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Blazer Water Systems Ltd. 2019-2020 General Rate Application (AUC Decision 22319-D01-2018)

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Water Utilities – General Rate Application – Interim Basis


In this decision, the AUC approved the continuation of Blazer Water Systems’ (“Blazer”) existing rates as interim rates beginning January 1, 2019.

The AUC ordered Blazer to file a compliance filing by February 22, 2019.

Background

The water facilities were originally built in the late 1980s to service Bearspaw Meadows. In 1999, the ownership of Blazer changed from the original developer to the golf course developers, who expanded and improved the water treatment plant.

Blazer’s water system consisted of several previously separate and distinct water systems that were combined into a single water system, which is currently owned and operated by Blazer. This amalgamation of the water systems began in 2013.

As a condition of Rocky View County’s approval of the first phase (now completed) of the Watermark development, Blazer was also required to offer water utility services to the Bearspaw Village (“BPV”) and Blueridge Rise (“BRR”) communities. To meet the water needs of BPV, BRR, and the Watermark development, it was necessary to expand Blazer’s water treatment plant and treated water storage facilities to increase capacity.

In 2013, Blazer’s production capacity was able to serve approximately 250 homes. Blazer’s expansion and upgrade project was completed in December 2014, and its system capacity can now serve approximately 1,250 homes.

Blazer’s water system consists of river intake pumps in the Bow River, a raw water pumping station and raw water transmission main, which supply raw water to the irrigation pump house and water treatment plant. The irrigation pump station supplies untreated water through the irrigation water distribution systems to the residential irrigation customers in Lynx Ridge. The water treatment plant and treated water storage supply potable water through the transmission mains and potable water distribution systems to Blazer’s potable water customers.

Blazer processes potable water through a water treatment facility and provides water delivery to customers. Water service is directly provided using Blazer’s distribution system to residential customers in Blazer’s franchise area. Blazer also provided irrigation water service to a subset of customers in Lynx Ridge.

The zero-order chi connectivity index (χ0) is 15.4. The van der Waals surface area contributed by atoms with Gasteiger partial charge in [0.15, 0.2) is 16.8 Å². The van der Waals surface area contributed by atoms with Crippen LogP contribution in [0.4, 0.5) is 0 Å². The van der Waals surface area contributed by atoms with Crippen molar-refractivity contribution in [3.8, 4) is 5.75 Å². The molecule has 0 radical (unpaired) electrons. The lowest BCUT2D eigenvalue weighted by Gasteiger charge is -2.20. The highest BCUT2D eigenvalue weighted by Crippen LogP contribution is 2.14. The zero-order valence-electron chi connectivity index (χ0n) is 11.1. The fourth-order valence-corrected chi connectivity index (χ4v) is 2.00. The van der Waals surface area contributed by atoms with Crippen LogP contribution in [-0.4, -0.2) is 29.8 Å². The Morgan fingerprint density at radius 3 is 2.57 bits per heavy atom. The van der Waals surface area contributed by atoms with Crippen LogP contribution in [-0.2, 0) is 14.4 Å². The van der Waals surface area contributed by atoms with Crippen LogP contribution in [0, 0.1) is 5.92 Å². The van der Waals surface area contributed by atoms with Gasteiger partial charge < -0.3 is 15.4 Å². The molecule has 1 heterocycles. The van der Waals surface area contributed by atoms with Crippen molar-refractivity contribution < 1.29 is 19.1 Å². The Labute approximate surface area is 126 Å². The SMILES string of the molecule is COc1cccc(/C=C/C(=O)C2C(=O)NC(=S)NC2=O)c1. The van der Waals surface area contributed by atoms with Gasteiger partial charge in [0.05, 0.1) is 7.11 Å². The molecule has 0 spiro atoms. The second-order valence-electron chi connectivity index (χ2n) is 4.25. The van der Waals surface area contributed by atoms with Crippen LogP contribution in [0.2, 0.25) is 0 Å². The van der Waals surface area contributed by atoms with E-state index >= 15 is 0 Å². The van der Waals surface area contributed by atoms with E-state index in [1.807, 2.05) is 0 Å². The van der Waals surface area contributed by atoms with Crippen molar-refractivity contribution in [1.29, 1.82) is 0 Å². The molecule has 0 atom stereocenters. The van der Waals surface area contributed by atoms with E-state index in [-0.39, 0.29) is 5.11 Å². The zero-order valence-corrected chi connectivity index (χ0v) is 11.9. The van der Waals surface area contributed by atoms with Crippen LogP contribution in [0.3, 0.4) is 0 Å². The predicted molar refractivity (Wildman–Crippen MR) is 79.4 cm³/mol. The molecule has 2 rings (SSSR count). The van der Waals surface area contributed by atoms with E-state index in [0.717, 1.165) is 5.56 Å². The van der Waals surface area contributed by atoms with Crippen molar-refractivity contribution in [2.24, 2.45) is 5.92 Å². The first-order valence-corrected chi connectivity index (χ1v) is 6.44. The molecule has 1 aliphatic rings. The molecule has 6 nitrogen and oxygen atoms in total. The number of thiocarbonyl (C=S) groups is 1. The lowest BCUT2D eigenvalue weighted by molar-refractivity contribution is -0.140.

Jurisdiction

The Public Utilities Act (“PUA”) applies to public utilities that the AUC regulates, including water utilities.

Section 1 of the PUA defines “owner of a public utility” and a “public utility”. The AUC was satisfied that Blazer met the definitions of a “public utility” and an “owner of a public utility” as defined in the PUA. Blazer operates “a system, works, plant, equipment or service” for the delivery or furnishing of water directly or indirectly to customers.”

Section 78 of the PUA gives the AUC the jurisdiction and power to deal with public utilities and the owners of public utilities. The AUC must ensure that it sets just and reasonable rates for the utility services while balancing the interests of both the customers and the utility.

Proposed Revenue Requirements

Blazer’s forecasted revenue requirements for the 2019 to 2020 test period were $1,056,289 for 2019 and $1,062,304 for 2020.

Blazer also requested approval of a revenue deficiency deferral account and terms and conditions of service.

Bearspaw Village and Blueridge Rise Water Cooperatives

The BPV and BRR agreements each contained a section regarding the monthly contingency fund assessment that would be added to the bills of the BPV and BRR customers. Blazer requested that these sections be revised to provide a monthly contingency fund amount of $30/customer/month.